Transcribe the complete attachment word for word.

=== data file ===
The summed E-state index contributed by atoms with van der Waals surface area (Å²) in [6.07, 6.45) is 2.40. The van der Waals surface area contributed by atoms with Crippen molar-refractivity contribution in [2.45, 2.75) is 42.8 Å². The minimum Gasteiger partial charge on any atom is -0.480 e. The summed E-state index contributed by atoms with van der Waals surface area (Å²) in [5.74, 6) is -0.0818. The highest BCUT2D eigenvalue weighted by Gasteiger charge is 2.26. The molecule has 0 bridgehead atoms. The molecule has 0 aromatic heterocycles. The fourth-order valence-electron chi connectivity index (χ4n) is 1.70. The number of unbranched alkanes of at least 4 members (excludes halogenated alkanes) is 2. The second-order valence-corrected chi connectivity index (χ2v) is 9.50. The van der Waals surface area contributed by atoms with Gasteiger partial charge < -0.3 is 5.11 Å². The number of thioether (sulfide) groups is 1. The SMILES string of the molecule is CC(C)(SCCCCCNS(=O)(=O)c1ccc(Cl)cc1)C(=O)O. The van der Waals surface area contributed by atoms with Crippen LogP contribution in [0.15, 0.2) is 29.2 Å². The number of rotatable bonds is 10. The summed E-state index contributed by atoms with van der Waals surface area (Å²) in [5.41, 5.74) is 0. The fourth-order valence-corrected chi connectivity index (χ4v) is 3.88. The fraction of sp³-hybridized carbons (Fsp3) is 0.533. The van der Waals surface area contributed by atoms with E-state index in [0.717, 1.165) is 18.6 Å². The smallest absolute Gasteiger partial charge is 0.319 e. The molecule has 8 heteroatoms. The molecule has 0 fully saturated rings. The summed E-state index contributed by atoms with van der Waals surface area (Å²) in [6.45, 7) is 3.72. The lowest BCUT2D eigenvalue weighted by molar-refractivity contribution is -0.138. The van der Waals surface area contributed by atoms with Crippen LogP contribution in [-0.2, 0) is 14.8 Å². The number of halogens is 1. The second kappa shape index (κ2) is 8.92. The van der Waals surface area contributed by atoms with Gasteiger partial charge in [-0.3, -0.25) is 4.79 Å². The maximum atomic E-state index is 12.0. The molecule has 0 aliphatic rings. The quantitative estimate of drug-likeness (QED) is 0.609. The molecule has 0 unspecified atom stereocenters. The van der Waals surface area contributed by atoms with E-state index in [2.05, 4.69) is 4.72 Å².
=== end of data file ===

The summed E-state index contributed by atoms with van der Waals surface area (Å²) in [6.07, 6.45) is 2.40. The van der Waals surface area contributed by atoms with Crippen molar-refractivity contribution in [2.45, 2.75) is 42.8 Å². The minimum Gasteiger partial charge on any atom is -0.480 e. The summed E-state index contributed by atoms with van der Waals surface area (Å²) in [5.74, 6) is -0.0818. The highest BCUT2D eigenvalue weighted by Gasteiger charge is 2.26. The molecule has 0 bridgehead atoms. The molecule has 0 aromatic heterocycles. The fourth-order valence-electron chi connectivity index (χ4n) is 1.70. The number of unbranched alkanes of at least 4 members (excludes halogenated alkanes) is 2. The second-order valence-corrected chi connectivity index (χ2v) is 9.50. The van der Waals surface area contributed by atoms with Gasteiger partial charge < -0.3 is 5.11 Å². The number of thioether (sulfide) groups is 1. The SMILES string of the molecule is CC(C)(SCCCCCNS(=O)(=O)c1ccc(Cl)cc1)C(=O)O. The van der Waals surface area contributed by atoms with Crippen LogP contribution in [0.15, 0.2) is 29.2 Å². The number of rotatable bonds is 10. The summed E-state index contributed by atoms with van der Waals surface area (Å²) in [5.41, 5.74) is 0. The fourth-order valence-corrected chi connectivity index (χ4v) is 3.88. The fraction of sp³-hybridized carbons (Fsp3) is 0.533. The van der Waals surface area contributed by atoms with E-state index in [0.717, 1.165) is 18.6 Å². The smallest absolute Gasteiger partial charge is 0.319 e. The molecule has 8 heteroatoms. The molecule has 0 fully saturated rings. The summed E-state index contributed by atoms with van der Waals surface area (Å²) in [6.45, 7) is 3.72. The lowest BCUT2D eigenvalue weighted by molar-refractivity contribution is -0.138. The van der Waals surface area contributed by atoms with Crippen LogP contribution in [-0.2, 0) is 14.8 Å². The number of halogens is 1. The second kappa shape index (κ2) is 8.92. The van der Waals surface area contributed by atoms with Gasteiger partial charge in [-0.3, -0.25) is 4.79 Å². The maximum atomic E-state index is 12.0. The molecule has 0 aliphatic rings. The quantitative estimate of drug-likeness (QED) is 0.609. The molecule has 0 unspecified atom stereocenters. The van der Waals surface area contributed by atoms with E-state index in [2.05, 4.69) is 4.72 Å².